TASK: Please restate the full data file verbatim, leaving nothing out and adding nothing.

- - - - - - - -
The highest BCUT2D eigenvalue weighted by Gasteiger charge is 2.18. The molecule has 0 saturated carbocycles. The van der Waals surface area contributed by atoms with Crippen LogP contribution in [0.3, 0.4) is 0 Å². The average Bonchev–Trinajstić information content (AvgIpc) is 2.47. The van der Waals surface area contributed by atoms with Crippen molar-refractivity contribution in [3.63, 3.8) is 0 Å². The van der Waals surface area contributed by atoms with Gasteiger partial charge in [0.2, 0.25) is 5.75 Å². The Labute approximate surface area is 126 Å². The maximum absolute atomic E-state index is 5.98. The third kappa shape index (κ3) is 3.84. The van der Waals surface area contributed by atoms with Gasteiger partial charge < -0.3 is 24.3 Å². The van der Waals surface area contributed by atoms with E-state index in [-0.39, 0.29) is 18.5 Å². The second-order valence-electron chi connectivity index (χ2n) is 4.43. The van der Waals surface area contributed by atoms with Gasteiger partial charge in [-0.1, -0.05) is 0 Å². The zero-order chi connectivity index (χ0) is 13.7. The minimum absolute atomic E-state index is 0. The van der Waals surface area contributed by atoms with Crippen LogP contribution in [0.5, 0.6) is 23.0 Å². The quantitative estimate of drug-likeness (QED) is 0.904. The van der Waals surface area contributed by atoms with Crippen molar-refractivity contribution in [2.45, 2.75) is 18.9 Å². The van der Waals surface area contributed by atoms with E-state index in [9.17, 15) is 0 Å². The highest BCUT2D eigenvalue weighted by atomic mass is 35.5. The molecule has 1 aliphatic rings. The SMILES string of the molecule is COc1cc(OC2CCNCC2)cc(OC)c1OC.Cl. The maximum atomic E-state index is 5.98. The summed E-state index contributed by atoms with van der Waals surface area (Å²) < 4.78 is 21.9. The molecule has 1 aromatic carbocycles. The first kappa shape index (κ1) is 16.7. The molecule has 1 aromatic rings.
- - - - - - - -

The highest BCUT2D eigenvalue weighted by Gasteiger charge is 2.18. The molecule has 0 saturated carbocycles. The van der Waals surface area contributed by atoms with Crippen LogP contribution in [0.3, 0.4) is 0 Å². The average Bonchev–Trinajstić information content (AvgIpc) is 2.47. The van der Waals surface area contributed by atoms with Crippen molar-refractivity contribution in [3.63, 3.8) is 0 Å². The van der Waals surface area contributed by atoms with Gasteiger partial charge in [0.2, 0.25) is 5.75 Å². The Labute approximate surface area is 126 Å². The maximum absolute atomic E-state index is 5.98. The third kappa shape index (κ3) is 3.84. The van der Waals surface area contributed by atoms with Gasteiger partial charge < -0.3 is 24.3 Å². The van der Waals surface area contributed by atoms with E-state index in [-0.39, 0.29) is 18.5 Å². The second-order valence-electron chi connectivity index (χ2n) is 4.43. The van der Waals surface area contributed by atoms with Gasteiger partial charge in [-0.1, -0.05) is 0 Å². The zero-order chi connectivity index (χ0) is 13.7. The minimum absolute atomic E-state index is 0. The van der Waals surface area contributed by atoms with Crippen LogP contribution in [0.5, 0.6) is 23.0 Å². The quantitative estimate of drug-likeness (QED) is 0.904. The van der Waals surface area contributed by atoms with Crippen molar-refractivity contribution in [2.45, 2.75) is 18.9 Å². The van der Waals surface area contributed by atoms with E-state index in [9.17, 15) is 0 Å². The highest BCUT2D eigenvalue weighted by atomic mass is 35.5. The molecule has 1 aliphatic rings. The SMILES string of the molecule is COc1cc(OC2CCNCC2)cc(OC)c1OC.Cl. The maximum atomic E-state index is 5.98. The summed E-state index contributed by atoms with van der Waals surface area (Å²) < 4.78 is 21.9. The molecule has 1 aromatic carbocycles. The first kappa shape index (κ1) is 16.7. The molecule has 1 aromatic rings.